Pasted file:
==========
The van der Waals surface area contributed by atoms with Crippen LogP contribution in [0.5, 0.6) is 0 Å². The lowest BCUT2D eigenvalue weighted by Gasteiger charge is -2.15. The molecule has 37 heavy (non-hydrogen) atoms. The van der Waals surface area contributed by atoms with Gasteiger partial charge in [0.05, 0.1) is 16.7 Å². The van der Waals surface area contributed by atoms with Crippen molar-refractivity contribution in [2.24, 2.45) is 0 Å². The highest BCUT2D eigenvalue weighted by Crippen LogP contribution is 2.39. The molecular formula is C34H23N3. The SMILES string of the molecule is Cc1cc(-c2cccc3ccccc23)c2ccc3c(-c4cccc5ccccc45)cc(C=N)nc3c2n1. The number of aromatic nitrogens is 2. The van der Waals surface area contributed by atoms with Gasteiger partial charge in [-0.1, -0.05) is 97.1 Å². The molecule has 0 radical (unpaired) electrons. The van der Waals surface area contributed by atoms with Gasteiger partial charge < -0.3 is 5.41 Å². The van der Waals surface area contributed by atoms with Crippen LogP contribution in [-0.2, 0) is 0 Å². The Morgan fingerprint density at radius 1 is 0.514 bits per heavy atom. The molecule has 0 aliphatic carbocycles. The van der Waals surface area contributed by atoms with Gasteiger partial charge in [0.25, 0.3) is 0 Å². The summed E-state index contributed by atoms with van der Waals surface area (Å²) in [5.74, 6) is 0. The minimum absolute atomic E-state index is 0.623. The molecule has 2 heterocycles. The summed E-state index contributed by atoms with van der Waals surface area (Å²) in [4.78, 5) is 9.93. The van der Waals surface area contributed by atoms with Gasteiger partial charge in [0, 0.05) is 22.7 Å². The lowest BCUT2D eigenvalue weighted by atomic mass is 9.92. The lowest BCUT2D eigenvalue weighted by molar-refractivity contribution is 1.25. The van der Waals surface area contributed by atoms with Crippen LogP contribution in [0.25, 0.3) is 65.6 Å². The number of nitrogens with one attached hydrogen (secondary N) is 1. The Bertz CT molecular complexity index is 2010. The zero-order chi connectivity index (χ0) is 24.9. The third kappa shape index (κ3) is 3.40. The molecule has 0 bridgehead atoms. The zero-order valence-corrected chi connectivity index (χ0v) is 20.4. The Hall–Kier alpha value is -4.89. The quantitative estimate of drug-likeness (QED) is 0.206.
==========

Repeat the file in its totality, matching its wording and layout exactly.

The van der Waals surface area contributed by atoms with Crippen LogP contribution in [0.5, 0.6) is 0 Å². The lowest BCUT2D eigenvalue weighted by Gasteiger charge is -2.15. The molecule has 37 heavy (non-hydrogen) atoms. The van der Waals surface area contributed by atoms with Gasteiger partial charge in [0.05, 0.1) is 16.7 Å². The van der Waals surface area contributed by atoms with Crippen molar-refractivity contribution in [2.24, 2.45) is 0 Å². The highest BCUT2D eigenvalue weighted by Crippen LogP contribution is 2.39. The molecular formula is C34H23N3. The SMILES string of the molecule is Cc1cc(-c2cccc3ccccc23)c2ccc3c(-c4cccc5ccccc45)cc(C=N)nc3c2n1. The number of aromatic nitrogens is 2. The van der Waals surface area contributed by atoms with Gasteiger partial charge in [-0.1, -0.05) is 97.1 Å². The molecule has 0 radical (unpaired) electrons. The van der Waals surface area contributed by atoms with Gasteiger partial charge < -0.3 is 5.41 Å². The van der Waals surface area contributed by atoms with Crippen LogP contribution in [-0.2, 0) is 0 Å². The Morgan fingerprint density at radius 1 is 0.514 bits per heavy atom. The molecule has 0 aliphatic carbocycles. The van der Waals surface area contributed by atoms with Gasteiger partial charge in [0.25, 0.3) is 0 Å². The summed E-state index contributed by atoms with van der Waals surface area (Å²) in [5.74, 6) is 0. The minimum absolute atomic E-state index is 0.623. The molecule has 2 heterocycles. The summed E-state index contributed by atoms with van der Waals surface area (Å²) in [4.78, 5) is 9.93. The van der Waals surface area contributed by atoms with Gasteiger partial charge in [0, 0.05) is 22.7 Å². The lowest BCUT2D eigenvalue weighted by atomic mass is 9.92. The lowest BCUT2D eigenvalue weighted by molar-refractivity contribution is 1.25. The van der Waals surface area contributed by atoms with Crippen LogP contribution in [0.25, 0.3) is 65.6 Å². The number of nitrogens with one attached hydrogen (secondary N) is 1. The Bertz CT molecular complexity index is 2010. The zero-order chi connectivity index (χ0) is 24.9. The third kappa shape index (κ3) is 3.40. The molecule has 0 bridgehead atoms. The zero-order valence-corrected chi connectivity index (χ0v) is 20.4. The Hall–Kier alpha value is -4.89. The quantitative estimate of drug-likeness (QED) is 0.206.